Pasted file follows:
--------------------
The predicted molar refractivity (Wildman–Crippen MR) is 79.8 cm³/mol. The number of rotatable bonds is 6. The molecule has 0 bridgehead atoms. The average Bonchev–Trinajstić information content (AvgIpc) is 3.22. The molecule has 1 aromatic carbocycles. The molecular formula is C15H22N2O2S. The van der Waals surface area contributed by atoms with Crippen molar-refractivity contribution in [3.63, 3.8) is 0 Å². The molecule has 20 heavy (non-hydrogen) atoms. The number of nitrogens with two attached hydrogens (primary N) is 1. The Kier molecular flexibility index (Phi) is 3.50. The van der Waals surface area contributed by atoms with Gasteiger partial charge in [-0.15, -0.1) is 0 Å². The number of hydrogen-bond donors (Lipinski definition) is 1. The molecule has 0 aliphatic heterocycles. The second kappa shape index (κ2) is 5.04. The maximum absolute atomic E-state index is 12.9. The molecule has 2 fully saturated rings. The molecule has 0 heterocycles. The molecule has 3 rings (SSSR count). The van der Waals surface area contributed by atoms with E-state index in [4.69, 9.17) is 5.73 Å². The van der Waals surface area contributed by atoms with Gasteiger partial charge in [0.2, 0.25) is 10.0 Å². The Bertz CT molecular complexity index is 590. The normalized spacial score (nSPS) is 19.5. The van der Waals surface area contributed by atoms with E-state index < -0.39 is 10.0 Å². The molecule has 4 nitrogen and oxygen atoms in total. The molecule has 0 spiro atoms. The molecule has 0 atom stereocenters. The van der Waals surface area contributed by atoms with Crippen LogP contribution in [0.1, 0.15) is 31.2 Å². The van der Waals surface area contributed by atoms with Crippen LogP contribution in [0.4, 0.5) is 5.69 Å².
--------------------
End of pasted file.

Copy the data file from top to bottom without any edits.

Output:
The predicted molar refractivity (Wildman–Crippen MR) is 79.8 cm³/mol. The number of rotatable bonds is 6. The molecule has 0 bridgehead atoms. The average Bonchev–Trinajstić information content (AvgIpc) is 3.22. The molecule has 1 aromatic carbocycles. The molecular formula is C15H22N2O2S. The van der Waals surface area contributed by atoms with Crippen molar-refractivity contribution in [3.63, 3.8) is 0 Å². The molecule has 20 heavy (non-hydrogen) atoms. The number of nitrogens with two attached hydrogens (primary N) is 1. The Kier molecular flexibility index (Phi) is 3.50. The van der Waals surface area contributed by atoms with Gasteiger partial charge in [-0.15, -0.1) is 0 Å². The number of hydrogen-bond donors (Lipinski definition) is 1. The molecule has 0 aliphatic heterocycles. The second kappa shape index (κ2) is 5.04. The maximum absolute atomic E-state index is 12.9. The molecule has 2 fully saturated rings. The molecule has 0 heterocycles. The molecule has 3 rings (SSSR count). The van der Waals surface area contributed by atoms with E-state index in [4.69, 9.17) is 5.73 Å². The van der Waals surface area contributed by atoms with Gasteiger partial charge in [0.2, 0.25) is 10.0 Å². The Bertz CT molecular complexity index is 590. The normalized spacial score (nSPS) is 19.5. The van der Waals surface area contributed by atoms with E-state index < -0.39 is 10.0 Å². The molecule has 4 nitrogen and oxygen atoms in total. The molecule has 0 spiro atoms. The molecule has 0 atom stereocenters. The van der Waals surface area contributed by atoms with Crippen LogP contribution in [0.1, 0.15) is 31.2 Å². The van der Waals surface area contributed by atoms with Crippen LogP contribution in [0.4, 0.5) is 5.69 Å².